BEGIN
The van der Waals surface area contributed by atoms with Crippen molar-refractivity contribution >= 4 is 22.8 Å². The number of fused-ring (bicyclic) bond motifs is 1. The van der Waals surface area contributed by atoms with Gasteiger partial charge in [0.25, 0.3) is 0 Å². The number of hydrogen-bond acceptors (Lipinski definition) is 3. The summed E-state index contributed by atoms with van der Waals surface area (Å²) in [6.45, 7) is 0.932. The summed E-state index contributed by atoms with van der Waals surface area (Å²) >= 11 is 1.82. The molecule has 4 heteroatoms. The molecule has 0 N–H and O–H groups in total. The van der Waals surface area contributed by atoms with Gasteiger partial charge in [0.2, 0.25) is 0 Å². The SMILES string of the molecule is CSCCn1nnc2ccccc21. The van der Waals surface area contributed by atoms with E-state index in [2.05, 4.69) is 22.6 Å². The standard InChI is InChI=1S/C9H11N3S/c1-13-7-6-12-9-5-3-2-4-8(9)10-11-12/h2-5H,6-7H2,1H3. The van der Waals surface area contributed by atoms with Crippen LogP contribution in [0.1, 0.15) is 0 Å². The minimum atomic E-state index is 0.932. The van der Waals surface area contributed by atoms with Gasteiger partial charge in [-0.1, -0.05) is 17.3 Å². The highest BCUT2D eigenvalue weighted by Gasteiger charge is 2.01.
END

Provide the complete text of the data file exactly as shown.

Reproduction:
The van der Waals surface area contributed by atoms with Crippen molar-refractivity contribution >= 4 is 22.8 Å². The number of fused-ring (bicyclic) bond motifs is 1. The van der Waals surface area contributed by atoms with Gasteiger partial charge in [0.25, 0.3) is 0 Å². The number of hydrogen-bond acceptors (Lipinski definition) is 3. The summed E-state index contributed by atoms with van der Waals surface area (Å²) in [6.45, 7) is 0.932. The summed E-state index contributed by atoms with van der Waals surface area (Å²) >= 11 is 1.82. The molecule has 4 heteroatoms. The molecule has 0 N–H and O–H groups in total. The van der Waals surface area contributed by atoms with Gasteiger partial charge in [0.2, 0.25) is 0 Å². The SMILES string of the molecule is CSCCn1nnc2ccccc21. The van der Waals surface area contributed by atoms with E-state index in [2.05, 4.69) is 22.6 Å². The standard InChI is InChI=1S/C9H11N3S/c1-13-7-6-12-9-5-3-2-4-8(9)10-11-12/h2-5H,6-7H2,1H3. The van der Waals surface area contributed by atoms with Crippen LogP contribution in [0.1, 0.15) is 0 Å². The minimum atomic E-state index is 0.932. The van der Waals surface area contributed by atoms with Gasteiger partial charge in [-0.1, -0.05) is 17.3 Å². The highest BCUT2D eigenvalue weighted by Gasteiger charge is 2.01.